If you don’t strip set, keeping the rod straight and pulling hard on the line, these fish just have too much power and your equipment will not handle it. The tone had been set and I had a new respect as I was immediately in love and the Dorado had me at Hello. Let the record state, I did land that Dorado. I love 40 pound fluorocarbon. With my rod in pieces I just simply used my hands by hand-lining the dorado to the boat. Both my guide Lucas and my customer Kean were in awe of what just happened. Me personally, I was laughing hysterically as I can’t believe my 1st rod of the trip lasted a total of 20 Min.
To explain what Golden Dorado resemble, well there isn’t really one comparative species I can think of to describe their makeup. They remind me of at least three of my favorite Michigan gamefish. First of all what stood out about Golden Dorado is their kill speed, or burst speed. Ed McCoy will back me up on this as we both agreed that they are faster than a Fall Steelhead. The initial take is more like an explosion on the fly as they are so fast, it’s literally startling!! Like Smallmouth Bass, after you hook a Dorado the battle begins! Jumps, runs, and an endless fight all the way to the net. These fish don’t really make a long run, but, they have just tremendous straight pulling power all the while testing your equipment to it’s breaking point. A battle of tug of war is how I can best describe it.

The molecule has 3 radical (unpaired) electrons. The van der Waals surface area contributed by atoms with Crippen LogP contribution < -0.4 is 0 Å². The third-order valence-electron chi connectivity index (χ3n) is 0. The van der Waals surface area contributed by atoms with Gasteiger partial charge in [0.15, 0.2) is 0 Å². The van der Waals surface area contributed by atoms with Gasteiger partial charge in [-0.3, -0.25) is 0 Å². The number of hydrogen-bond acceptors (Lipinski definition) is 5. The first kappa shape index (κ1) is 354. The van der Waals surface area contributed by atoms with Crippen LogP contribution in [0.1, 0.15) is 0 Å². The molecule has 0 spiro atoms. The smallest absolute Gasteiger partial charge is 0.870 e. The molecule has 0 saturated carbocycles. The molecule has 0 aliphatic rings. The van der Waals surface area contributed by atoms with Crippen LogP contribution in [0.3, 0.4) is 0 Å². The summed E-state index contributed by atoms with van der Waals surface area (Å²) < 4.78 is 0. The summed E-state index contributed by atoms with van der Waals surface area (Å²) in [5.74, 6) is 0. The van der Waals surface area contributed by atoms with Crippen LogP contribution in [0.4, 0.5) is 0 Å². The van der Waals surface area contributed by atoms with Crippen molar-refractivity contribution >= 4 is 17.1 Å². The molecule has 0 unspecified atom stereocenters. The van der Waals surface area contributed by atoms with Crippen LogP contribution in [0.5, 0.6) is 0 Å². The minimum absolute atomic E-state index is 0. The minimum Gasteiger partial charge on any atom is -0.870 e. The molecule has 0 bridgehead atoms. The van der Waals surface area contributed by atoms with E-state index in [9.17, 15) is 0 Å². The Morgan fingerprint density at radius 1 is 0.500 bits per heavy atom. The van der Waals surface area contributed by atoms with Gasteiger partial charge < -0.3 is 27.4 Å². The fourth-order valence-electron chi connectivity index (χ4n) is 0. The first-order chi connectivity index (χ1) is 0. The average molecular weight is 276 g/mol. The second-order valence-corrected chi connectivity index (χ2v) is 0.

Finally, the attitude of a Golden Dorado is a mix of a Muskie and a very wise old Brown Trout, moody isn’t exactly the word I would use to describe it. You want to insert improper language here, because that is what their temperament can be like. But I happen to be drawn to fish with this type of attitude. I love that challenge as I often remind myself, if it was easy everybody would do it.